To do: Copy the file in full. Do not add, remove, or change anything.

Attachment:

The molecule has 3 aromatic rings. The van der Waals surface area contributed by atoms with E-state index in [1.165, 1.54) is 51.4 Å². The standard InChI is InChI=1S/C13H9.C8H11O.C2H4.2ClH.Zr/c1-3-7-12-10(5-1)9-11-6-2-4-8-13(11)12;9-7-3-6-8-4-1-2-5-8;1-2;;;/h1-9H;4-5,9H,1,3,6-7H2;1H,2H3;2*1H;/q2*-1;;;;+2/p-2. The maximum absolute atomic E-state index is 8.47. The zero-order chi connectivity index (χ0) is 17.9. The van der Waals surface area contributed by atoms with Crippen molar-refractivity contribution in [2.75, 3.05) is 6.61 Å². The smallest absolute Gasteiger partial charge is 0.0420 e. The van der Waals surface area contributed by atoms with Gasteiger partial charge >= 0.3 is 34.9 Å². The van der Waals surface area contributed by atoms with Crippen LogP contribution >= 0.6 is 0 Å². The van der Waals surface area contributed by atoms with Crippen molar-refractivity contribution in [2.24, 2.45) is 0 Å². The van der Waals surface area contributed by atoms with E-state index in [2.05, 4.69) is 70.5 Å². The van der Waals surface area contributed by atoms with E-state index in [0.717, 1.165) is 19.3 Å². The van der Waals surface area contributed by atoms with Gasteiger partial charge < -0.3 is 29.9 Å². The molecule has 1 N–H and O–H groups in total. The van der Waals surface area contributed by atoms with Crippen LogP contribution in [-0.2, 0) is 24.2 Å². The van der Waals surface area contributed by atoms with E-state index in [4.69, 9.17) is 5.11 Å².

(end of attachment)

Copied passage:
The molecule has 3 aromatic rings. The van der Waals surface area contributed by atoms with E-state index in [1.165, 1.54) is 51.4 Å². The standard InChI is InChI=1S/C13H9.C8H11O.C2H4.2ClH.Zr/c1-3-7-12-10(5-1)9-11-6-2-4-8-13(11)12;9-7-3-6-8-4-1-2-5-8;1-2;;;/h1-9H;4-5,9H,1,3,6-7H2;1H,2H3;2*1H;/q2*-1;;;;+2/p-2. The maximum absolute atomic E-state index is 8.47. The zero-order chi connectivity index (χ0) is 17.9. The van der Waals surface area contributed by atoms with Crippen molar-refractivity contribution in [2.75, 3.05) is 6.61 Å². The smallest absolute Gasteiger partial charge is 0.0420 e. The van der Waals surface area contributed by atoms with Gasteiger partial charge >= 0.3 is 34.9 Å². The van der Waals surface area contributed by atoms with Crippen LogP contribution >= 0.6 is 0 Å². The van der Waals surface area contributed by atoms with Crippen molar-refractivity contribution in [2.24, 2.45) is 0 Å². The van der Waals surface area contributed by atoms with E-state index in [2.05, 4.69) is 70.5 Å². The van der Waals surface area contributed by atoms with E-state index in [0.717, 1.165) is 19.3 Å². The van der Waals surface area contributed by atoms with Gasteiger partial charge < -0.3 is 29.9 Å². The molecule has 1 N–H and O–H groups in total. The van der Waals surface area contributed by atoms with Crippen LogP contribution in [-0.2, 0) is 24.2 Å². The van der Waals surface area contributed by atoms with E-state index in [4.69, 9.17) is 5.11 Å².